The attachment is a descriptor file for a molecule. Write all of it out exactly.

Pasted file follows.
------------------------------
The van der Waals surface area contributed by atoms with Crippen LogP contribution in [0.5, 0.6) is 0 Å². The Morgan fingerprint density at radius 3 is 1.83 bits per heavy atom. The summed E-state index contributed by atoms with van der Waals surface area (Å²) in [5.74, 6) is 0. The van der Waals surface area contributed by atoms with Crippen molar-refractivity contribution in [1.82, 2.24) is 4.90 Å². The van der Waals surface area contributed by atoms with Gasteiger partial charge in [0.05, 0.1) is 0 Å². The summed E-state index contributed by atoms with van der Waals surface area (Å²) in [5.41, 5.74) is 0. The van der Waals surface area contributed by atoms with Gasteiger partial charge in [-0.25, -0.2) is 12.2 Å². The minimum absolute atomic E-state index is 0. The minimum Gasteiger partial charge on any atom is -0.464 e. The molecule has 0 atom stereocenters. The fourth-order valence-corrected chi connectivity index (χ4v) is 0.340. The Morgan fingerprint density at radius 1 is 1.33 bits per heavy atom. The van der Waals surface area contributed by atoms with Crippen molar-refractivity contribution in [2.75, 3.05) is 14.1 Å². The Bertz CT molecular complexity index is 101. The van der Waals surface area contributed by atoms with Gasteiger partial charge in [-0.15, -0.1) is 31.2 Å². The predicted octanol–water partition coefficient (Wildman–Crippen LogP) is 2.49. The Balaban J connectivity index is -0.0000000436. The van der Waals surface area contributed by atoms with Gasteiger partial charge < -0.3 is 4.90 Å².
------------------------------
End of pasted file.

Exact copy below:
The van der Waals surface area contributed by atoms with Crippen LogP contribution in [0.5, 0.6) is 0 Å². The Morgan fingerprint density at radius 3 is 1.83 bits per heavy atom. The summed E-state index contributed by atoms with van der Waals surface area (Å²) in [5.74, 6) is 0. The van der Waals surface area contributed by atoms with Crippen molar-refractivity contribution in [1.82, 2.24) is 4.90 Å². The van der Waals surface area contributed by atoms with Gasteiger partial charge in [0.05, 0.1) is 0 Å². The summed E-state index contributed by atoms with van der Waals surface area (Å²) in [5.41, 5.74) is 0. The van der Waals surface area contributed by atoms with Gasteiger partial charge in [-0.25, -0.2) is 12.2 Å². The minimum absolute atomic E-state index is 0. The minimum Gasteiger partial charge on any atom is -0.464 e. The molecule has 0 atom stereocenters. The fourth-order valence-corrected chi connectivity index (χ4v) is 0.340. The Morgan fingerprint density at radius 1 is 1.33 bits per heavy atom. The van der Waals surface area contributed by atoms with Crippen molar-refractivity contribution in [2.75, 3.05) is 14.1 Å². The Bertz CT molecular complexity index is 101. The van der Waals surface area contributed by atoms with Gasteiger partial charge in [-0.15, -0.1) is 31.2 Å². The predicted octanol–water partition coefficient (Wildman–Crippen LogP) is 2.49. The Balaban J connectivity index is -0.0000000436. The van der Waals surface area contributed by atoms with Gasteiger partial charge < -0.3 is 4.90 Å².